01-17-2019 07:54:10 AM -0800
01-17-2019 06:55:32 AM -0800
01-16-2019 03:10:05 PM -0800
01-16-2019 12:47:48 PM -0800
01-16-2019 09:37:22 AM -0800
It looks like you've previously blocked notifications. If you'd like to receive them, please update your browser permissions.
Desktop Notifications are  | 
Get instant alerts on your desktop.
Turn on desktop notifications?
Remind me later.
PJ Media encourages you to read our updated PRIVACY POLICY and COOKIE POLICY.

Stretch, grab a late afternoon cup of caffeine and get caught up on the most important news of the day with our Coffee Break newsletter. These are the stories that will fill you in on the world that's spinning outside of your office window - at the moment that you get a chance to take a breath.
Sign up now to save time and stay informed!

Another Day, Another Apology for Telling the Truth

I have yet to see the new movie Green Book, directed by Peter Farrelly, but judging by everything I’ve read and seen about it, it would appear to fit cozily into a very familiar subgenre. Set in 1962, it recounts the purportedly true story of a car trip through the South by African-American pianist Don Shirley (played by Mahershala Ali), who is on a performance tour, and his Italian-American driver/bodyguard from the Bronx, Tony Vallelonga (Viggo Mortensen). A hermit living in a cave in Timor-Leste could instantly nail the story arc of this thing: By experiencing the humanity of the black pianist and the segregation of the 1960s South, the driver learns to rise above his casual racism and to respect the black guy in the back seat.

Hollywood loves making movies like this. They give directors and producers and studio chiefs the opportunity to deplore racism. To be sure, it’s best to set these things in the 1960s or earlier so that the racism can be at full toxic pitch, making it easy to tell who are the good guys are who are the bad. If you make a movie about American race relations set in more recent times, you're kind of forced to deal with nuance -- the downsides of affirmative action, welfare dependency, one-parent families, gang culture, drugs, crime, and so on.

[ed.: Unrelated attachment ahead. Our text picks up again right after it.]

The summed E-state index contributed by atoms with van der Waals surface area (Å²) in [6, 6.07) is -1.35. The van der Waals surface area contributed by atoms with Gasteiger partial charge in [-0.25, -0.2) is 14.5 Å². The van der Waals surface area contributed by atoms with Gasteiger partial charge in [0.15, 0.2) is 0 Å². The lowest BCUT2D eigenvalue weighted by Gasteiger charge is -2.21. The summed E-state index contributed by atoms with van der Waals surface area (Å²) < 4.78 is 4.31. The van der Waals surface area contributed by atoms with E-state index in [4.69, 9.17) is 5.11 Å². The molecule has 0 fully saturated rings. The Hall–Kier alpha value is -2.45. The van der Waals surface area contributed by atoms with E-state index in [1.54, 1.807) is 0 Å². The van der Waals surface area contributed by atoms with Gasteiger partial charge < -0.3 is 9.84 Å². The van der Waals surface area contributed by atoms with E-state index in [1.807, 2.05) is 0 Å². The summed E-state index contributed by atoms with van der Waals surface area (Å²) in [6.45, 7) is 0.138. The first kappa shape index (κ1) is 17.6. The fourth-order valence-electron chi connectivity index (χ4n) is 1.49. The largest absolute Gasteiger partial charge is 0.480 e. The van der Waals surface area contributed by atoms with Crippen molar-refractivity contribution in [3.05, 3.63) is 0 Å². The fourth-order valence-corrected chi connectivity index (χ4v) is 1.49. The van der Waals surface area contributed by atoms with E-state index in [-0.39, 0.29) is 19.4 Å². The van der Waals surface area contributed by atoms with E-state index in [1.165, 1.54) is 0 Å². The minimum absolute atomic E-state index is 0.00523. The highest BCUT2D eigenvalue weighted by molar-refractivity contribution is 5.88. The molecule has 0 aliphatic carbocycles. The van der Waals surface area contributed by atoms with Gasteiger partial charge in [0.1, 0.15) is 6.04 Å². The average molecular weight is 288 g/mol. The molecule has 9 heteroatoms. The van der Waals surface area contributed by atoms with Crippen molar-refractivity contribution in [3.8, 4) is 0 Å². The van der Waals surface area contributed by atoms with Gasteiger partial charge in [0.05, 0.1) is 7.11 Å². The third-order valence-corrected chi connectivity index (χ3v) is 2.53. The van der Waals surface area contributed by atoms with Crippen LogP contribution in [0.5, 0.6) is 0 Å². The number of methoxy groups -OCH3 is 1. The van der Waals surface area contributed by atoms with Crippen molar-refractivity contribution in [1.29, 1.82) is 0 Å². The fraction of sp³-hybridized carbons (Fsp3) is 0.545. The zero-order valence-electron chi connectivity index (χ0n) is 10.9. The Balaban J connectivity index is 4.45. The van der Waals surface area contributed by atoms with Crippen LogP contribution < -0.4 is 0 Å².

A perfect example of the subgenre is the 2011 movie The Help. It's about black maids in Jackson, Mississippi, in 1963, who work hard for well-off white families but are condescended to and taken for granted. As is routine in these pictures, however, they’re also condescended to by the filmmakers. For the film's protagonist isn't one of the maids but a young white woman, played by Emma Stone, who writes a book exposing their plight. The Emma Stone character is of course, in a sense, a stand-in for the filmmakers themselves, who plainly consider themselves heroes for noticing the prejudice these maids endure. In these films, in short, the blacks are always the victims but never the heroes.

This subgenre should not, note well, be confused with other, related subgenres -- such as those cheesy dramas in which an inspiring white teacher in an inner-city school turns around the lives of students who would otherwise have ended up in gangs, in prison, and/or in early graves. In Dangerous Minds (1995), the teacher is Michelle Pfeiffer; in The Ron Clark Story (2006), it's Matthew Perry; in Music of the Heart (1999), it's Meryl Streep; in Freedom Writers (2007), it's Hilary Swank. You might as well shoehorn Finding Forrester (2000) into this category too, even though the white writer (Sean Connery) who mentors a black teenager (Rob Brown) doesn't do it in a classroom.